The Malta Independent 30 May 2024, Thursday
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Court hears horrific testimony by Lourdes Home survivors

Monday, 15 January 2024, 15:59 Last update: about 5 months ago

Two women who had lived in a Church-run orphanage (the Lourdes Home in Gozo) decades ago, have described harrowing experiences of sexual abuse by clergy and savage beatings from nuns in court.

The two women testified on Monday in a Constitutional case against the State presided over by Judge Mark Simiana, in which they claim the State had done nothing to safeguard their rights or care at the orphanage.

First to testify was Rosanne Saliba, who gave her account of a number of shocking incidents from her childhood at the institute. She said that no abuse had taken place until she turned five, "but when I turned six, my life changed from heaven to hell."

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Saliba told the court that she had tried to be heard so that justice would be done.

"The sisters changed, sister Josephine Anne Sultana passed away, she was a very bad nun, I describe her as a monster and this was the sister who was supposed to take care of me. I really suffered with this sister. We used to get up at 5:30am, and before going down to Mass, she would make me clean the bathroom. After Mass we used to go to school. At school we used to rest a little from the abuse. I remember that after we returned from school, she would be behind the door ready with a stick in her hand and if you had your uniform on - prepare yourself for a beating."

The witness said there had been 50 children in total, divided into groups with two nuns allocated to each group. They were under a strict timetable, which included all kinds of cleaning.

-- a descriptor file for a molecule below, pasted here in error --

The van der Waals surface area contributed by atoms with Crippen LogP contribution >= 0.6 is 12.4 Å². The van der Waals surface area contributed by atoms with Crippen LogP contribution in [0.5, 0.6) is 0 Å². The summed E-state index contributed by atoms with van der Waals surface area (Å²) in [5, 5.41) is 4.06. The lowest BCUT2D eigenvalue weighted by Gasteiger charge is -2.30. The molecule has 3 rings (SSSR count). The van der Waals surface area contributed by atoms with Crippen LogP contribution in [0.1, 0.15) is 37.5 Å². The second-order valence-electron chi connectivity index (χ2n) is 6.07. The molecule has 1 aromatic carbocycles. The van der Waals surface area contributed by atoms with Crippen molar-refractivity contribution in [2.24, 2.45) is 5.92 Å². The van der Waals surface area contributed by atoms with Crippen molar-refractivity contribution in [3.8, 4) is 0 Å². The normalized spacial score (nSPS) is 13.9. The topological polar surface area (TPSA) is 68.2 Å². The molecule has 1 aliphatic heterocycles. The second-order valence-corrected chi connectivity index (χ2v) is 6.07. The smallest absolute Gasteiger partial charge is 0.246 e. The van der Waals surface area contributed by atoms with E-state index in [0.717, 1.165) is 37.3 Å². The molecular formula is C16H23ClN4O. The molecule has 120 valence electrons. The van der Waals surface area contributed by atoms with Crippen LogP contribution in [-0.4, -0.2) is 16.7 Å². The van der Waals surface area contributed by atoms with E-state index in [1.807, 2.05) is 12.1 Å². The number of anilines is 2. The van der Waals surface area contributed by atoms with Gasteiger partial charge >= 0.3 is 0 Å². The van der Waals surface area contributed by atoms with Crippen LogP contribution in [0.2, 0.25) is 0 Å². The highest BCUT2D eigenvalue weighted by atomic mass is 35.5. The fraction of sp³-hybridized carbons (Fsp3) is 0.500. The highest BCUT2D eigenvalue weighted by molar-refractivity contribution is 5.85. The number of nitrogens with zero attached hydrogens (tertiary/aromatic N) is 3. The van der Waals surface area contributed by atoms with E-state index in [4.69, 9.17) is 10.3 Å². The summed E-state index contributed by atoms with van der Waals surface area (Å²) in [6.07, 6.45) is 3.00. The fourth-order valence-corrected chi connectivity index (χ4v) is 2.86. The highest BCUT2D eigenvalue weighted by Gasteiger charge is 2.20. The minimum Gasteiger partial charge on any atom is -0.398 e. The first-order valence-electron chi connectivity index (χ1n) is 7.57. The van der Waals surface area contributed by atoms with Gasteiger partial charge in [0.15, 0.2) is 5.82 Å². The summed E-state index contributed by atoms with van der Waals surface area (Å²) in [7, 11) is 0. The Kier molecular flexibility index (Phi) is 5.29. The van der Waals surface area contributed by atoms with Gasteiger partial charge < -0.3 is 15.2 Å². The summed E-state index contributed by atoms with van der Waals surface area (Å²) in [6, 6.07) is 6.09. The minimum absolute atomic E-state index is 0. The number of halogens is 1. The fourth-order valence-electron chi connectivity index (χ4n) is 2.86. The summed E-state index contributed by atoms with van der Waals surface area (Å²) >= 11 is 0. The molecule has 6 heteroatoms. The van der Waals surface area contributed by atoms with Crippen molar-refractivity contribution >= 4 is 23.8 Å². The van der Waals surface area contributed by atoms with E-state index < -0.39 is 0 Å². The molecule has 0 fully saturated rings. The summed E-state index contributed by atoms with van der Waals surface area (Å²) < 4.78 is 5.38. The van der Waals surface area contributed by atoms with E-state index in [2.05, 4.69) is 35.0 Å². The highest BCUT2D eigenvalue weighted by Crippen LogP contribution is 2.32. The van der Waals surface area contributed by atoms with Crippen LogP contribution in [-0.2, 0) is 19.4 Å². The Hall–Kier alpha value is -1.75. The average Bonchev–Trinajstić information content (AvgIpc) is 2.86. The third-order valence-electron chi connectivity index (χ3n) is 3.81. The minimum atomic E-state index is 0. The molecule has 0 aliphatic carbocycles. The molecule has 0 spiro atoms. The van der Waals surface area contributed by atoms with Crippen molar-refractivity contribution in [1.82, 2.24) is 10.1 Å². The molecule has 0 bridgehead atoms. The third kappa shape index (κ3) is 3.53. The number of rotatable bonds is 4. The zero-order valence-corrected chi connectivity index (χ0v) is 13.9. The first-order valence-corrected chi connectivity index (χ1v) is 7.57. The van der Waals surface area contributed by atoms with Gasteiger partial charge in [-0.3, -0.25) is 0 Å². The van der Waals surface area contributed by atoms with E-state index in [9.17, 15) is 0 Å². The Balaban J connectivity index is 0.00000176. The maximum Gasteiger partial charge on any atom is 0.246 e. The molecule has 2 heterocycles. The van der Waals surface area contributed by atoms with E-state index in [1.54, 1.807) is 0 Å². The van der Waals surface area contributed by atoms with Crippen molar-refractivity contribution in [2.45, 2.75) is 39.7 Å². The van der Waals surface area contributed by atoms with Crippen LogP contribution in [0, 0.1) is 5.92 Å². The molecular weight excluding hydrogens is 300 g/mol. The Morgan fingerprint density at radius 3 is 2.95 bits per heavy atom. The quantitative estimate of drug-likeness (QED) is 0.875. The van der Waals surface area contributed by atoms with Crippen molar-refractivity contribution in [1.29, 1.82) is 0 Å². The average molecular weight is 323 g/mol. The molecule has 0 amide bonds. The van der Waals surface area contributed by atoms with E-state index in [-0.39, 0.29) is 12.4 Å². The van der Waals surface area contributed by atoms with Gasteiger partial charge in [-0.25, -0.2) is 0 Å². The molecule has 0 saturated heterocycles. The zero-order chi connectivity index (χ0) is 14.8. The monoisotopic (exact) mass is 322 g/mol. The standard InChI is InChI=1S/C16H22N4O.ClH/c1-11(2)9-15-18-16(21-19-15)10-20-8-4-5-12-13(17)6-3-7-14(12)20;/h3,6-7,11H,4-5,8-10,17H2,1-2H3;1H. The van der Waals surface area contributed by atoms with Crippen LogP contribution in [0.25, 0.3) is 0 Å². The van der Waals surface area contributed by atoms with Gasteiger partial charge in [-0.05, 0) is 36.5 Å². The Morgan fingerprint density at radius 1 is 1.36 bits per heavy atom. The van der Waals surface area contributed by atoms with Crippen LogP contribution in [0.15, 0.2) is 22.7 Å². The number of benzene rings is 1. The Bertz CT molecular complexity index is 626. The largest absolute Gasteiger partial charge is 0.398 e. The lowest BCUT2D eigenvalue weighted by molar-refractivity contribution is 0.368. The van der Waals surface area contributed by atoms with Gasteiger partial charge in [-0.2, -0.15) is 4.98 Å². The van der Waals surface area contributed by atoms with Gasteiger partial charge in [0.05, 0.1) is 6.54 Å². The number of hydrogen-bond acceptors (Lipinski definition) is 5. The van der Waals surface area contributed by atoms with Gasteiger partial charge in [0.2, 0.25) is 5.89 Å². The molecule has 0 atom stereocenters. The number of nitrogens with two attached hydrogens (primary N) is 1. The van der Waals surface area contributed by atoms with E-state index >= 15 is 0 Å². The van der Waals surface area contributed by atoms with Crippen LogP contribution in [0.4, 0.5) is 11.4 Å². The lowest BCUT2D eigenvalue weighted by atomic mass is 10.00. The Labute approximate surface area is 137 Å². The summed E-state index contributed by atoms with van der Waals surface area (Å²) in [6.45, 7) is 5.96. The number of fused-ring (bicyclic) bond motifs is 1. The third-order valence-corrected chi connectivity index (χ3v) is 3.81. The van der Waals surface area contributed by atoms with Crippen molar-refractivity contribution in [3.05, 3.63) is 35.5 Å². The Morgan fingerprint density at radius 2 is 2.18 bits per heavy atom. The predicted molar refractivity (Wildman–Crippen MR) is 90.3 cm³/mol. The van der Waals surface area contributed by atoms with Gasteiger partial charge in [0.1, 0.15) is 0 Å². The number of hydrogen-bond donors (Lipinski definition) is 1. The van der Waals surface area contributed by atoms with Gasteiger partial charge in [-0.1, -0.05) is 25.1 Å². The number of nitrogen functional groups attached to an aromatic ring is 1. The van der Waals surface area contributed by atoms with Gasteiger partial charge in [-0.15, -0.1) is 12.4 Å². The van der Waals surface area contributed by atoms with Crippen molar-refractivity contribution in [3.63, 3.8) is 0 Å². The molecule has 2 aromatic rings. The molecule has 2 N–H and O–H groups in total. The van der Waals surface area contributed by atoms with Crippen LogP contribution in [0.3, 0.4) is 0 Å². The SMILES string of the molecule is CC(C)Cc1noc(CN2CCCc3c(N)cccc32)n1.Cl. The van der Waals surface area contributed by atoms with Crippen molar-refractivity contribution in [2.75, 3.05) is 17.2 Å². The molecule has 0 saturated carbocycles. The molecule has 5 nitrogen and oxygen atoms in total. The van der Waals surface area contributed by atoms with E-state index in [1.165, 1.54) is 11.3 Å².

She said that she had occasionally been beaten for no reason. "I once suffered a big injury, so much that I ended up with a black eye. When she found out that I had told someone about this, as soon as we went back to the institute, she prepared a room with two tables for me, the worst possible mattress and locked me in this room for three days. I was only ten years old."

A priest would regularly visit to administer the sacrament of penance, she recalled. On one occasion, when she had gone to confession the priest had exposed himself and forced her to touch his genitals, laughing at the terrified girl, the court heard. "He even tried to touch me. If you gave him a chance, every time we went to confession, he would do the same to us. I was a quiet girl and held back a lot. The sister was constantly beating me and insulting me."

Things got so bad that the girl stopped eating. "I got so depressed that I was asking Jesus to end my life," she said. A nun had noticed that she wasn't eating, and after speaking to the Mother Superior Karmeli Borg, Saliba was taken to see a family doctor.

After examining the child, he told the Mother Superior that there was nothing wrong with the girl but that there was something troubling her. Saliba told the court that she had been terrified of the prospect of having to tell him what was happening to her.

No doctor ever set foot inside the home, she said. One of the nuns would administer vaccinations when the children were sick with fever.

The nuns would slap the girls on the head when they got stuck on their homework questions. "Instead of using kindness and explaining to us how to answer, she would beat us viciously."

The nun would "lose herself" in her rage while beating the children, said the woman. "She would turn a fiery red, grab us by our hair and hit us as hard as she could."

Victim told her mother was dead after two years

"One of the severe abuses that I kept remembering, I needed the pink card to bring some medicine from the hospital. When I went with this paper, the nurse asked me why I am bringing all these medicines and I told him that I don't keep this pink paper and that I don't usually carry medicine."